Walker Audio lowers price of entry for audiophile disc spinners

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VTA/SRA adjustment allows Procession users to remotely bring the edges of a stylus in precise alignment with the walls of the grooves of a record

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There are turntables and there are turntables. Living room decks by such manufacturers as Thorens, Music Hall, Project and Technics will likely be sufficient for the high quality audio needs of most mortal vinyl lovers. But for audiophiles with a fine-tuned ear and a bottomless wallet, names like the DaVinci, TechDAS, TriangleArt and Walker Audio will be more familiar. The latter's Proscenium turntables have been on the receiving end of numerous awards from industry experts and audio journalists since the release of the first version two decades ago. Now the premium audio equipment manufacturer has announced a new turntable named Procession that comes in at a fraction of the cost of the latest Proscenium – which essentially means US$45,000 instead of $110,000.

Over the years, Walker Audio's highly-prized and highly-priced Proscenium turntable has attracted industry pundit accolades and applause a-plenty. The latest iteration, the Proscenium Black Diamond V, is described by the company as the most accurate, realistic-sounding turntable ever made.

The PBD V features an air-bearing arm and platter for friction-free operation, and is claimed free from resonance thanks to air suspension. There are two air supply variants. The standard version uses an oil-based compressor that can be placed up to 100 ft (30 m) away from the turntable. The filtered air is cooled and regulated and any moisture is automatically collected in a container for periodical emptying. An oil-free air supply is also available, which stays active so there's no waiting for the system to reach optimum pressure.

The PBD V also employs a crystalline material to reduce the build up of static and cancels EMI, RFI and microwaves. It features an instrument-grade AC motor that's housed in a cast crushed marble enclosure and has high end written all over it, with an appropriate price tag to match.

Walker Audio says that it has received many requests over the years from audiophiles wanting to buy into the Proscenium experience, but at a lower cost of admission or minus the air supply. The company says that it has resisted such requests until it could deliver a turntable worthy of its reputation. Enter the Procession.

This new addition to the Walker Audio audiophile arsenal features a 4-inch aircraft-grade aluminum plinth that tips the scales at 45 lb (20 kg), a 4-inch thick, 30 lb (13.6 kg) thermoplastic platter that's balance-checked and relieved for lead-in groove and record label and a 3-inch solid brass spindle, with a ceramic ball to the bottom and zirconia ceramic bearings which are said to make for precise, trouble-free, stable performance.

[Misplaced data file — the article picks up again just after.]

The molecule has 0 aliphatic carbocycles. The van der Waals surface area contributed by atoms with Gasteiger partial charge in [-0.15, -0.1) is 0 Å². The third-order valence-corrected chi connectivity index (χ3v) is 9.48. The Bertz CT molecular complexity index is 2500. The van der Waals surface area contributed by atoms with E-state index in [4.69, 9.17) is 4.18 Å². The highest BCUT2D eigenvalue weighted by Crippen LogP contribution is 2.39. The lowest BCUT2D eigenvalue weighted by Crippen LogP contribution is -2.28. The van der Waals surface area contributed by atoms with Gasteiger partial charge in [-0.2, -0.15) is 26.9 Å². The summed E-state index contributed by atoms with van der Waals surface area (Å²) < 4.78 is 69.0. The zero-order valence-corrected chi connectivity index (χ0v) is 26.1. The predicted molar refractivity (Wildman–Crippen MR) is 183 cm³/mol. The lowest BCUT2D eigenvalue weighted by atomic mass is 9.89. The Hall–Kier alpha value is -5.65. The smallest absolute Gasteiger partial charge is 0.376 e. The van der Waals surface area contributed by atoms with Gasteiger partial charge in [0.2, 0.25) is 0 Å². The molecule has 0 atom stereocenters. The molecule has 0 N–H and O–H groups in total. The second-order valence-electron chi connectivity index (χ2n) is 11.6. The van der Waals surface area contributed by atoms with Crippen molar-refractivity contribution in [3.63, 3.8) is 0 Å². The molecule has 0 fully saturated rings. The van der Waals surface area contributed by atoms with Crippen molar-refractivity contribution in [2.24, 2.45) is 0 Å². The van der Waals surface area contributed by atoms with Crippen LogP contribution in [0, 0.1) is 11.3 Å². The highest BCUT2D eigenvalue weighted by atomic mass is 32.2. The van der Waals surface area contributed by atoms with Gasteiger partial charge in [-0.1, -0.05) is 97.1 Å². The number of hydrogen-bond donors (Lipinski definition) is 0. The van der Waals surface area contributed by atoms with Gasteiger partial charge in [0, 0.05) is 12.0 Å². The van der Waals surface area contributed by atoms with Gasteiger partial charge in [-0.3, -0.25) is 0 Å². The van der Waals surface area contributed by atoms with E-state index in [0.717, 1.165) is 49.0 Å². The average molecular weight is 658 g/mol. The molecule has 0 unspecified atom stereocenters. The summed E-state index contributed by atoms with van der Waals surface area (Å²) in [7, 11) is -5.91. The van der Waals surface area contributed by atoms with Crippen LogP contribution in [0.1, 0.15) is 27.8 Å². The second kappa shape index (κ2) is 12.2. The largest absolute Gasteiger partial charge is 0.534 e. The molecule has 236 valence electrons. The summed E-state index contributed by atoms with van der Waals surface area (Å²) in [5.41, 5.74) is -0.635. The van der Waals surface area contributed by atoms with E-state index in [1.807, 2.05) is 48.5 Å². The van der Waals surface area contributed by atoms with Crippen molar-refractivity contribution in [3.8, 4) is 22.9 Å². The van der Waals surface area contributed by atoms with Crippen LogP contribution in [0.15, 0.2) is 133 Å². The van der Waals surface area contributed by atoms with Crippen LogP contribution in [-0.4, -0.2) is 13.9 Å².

The three-legged arm pod base is made from the same Delrin material used for the platter, with cone-shaped brass feet, and supports a 4-inch round stainless steel housing with a Delrin arm box to the top. From this sprouts a 12-inch tri-bearing pivoted Delrin, brass, steel and aluminum tonearm, with a smattering of gold-plating on the hand-tuned arm tube. Up to three tonearms can be installed on the Procession, and the weight's mass has been positioned below the record for what Walker Audio describes as "incredible mid-bass and clean bass sound."

The DC motor that drives the belt is factory set to album and single speeds, but users can download an app to a computer and vary the speeds up to 78 RPM if needed. A Walker Crystal Reference Clamp helps to keep the vinyl flat, while also hosting crystals top and bottom to nip RF interference in the bud.

Claimed as a world's first, the Procession also boasts remote VTA/SRA adjustment. This allows Procession users to bring the edges of a stylus in precise alignment with the walls of the grooves of a record, and so bring out the best from the vinyl on the platter, from the comfort of a favored armchair instead of being hunched over the table.

The turntable comes supplied with two belts, but does not come with a cartridge or power cords. It can be connected directly to the Procession Reference phono amp (which makes it possible to adjust the loading to best match that of the chosen cartridge) and then onto a high-end system amplifier and premium speakers.

The Precession turntable with VTA/SRA remote is priced at $45,000, or you could save yourself some cash and opt for the manual VTA/SRA adjustment version instead, which comes in at $38,000. Prices do not include shipping.

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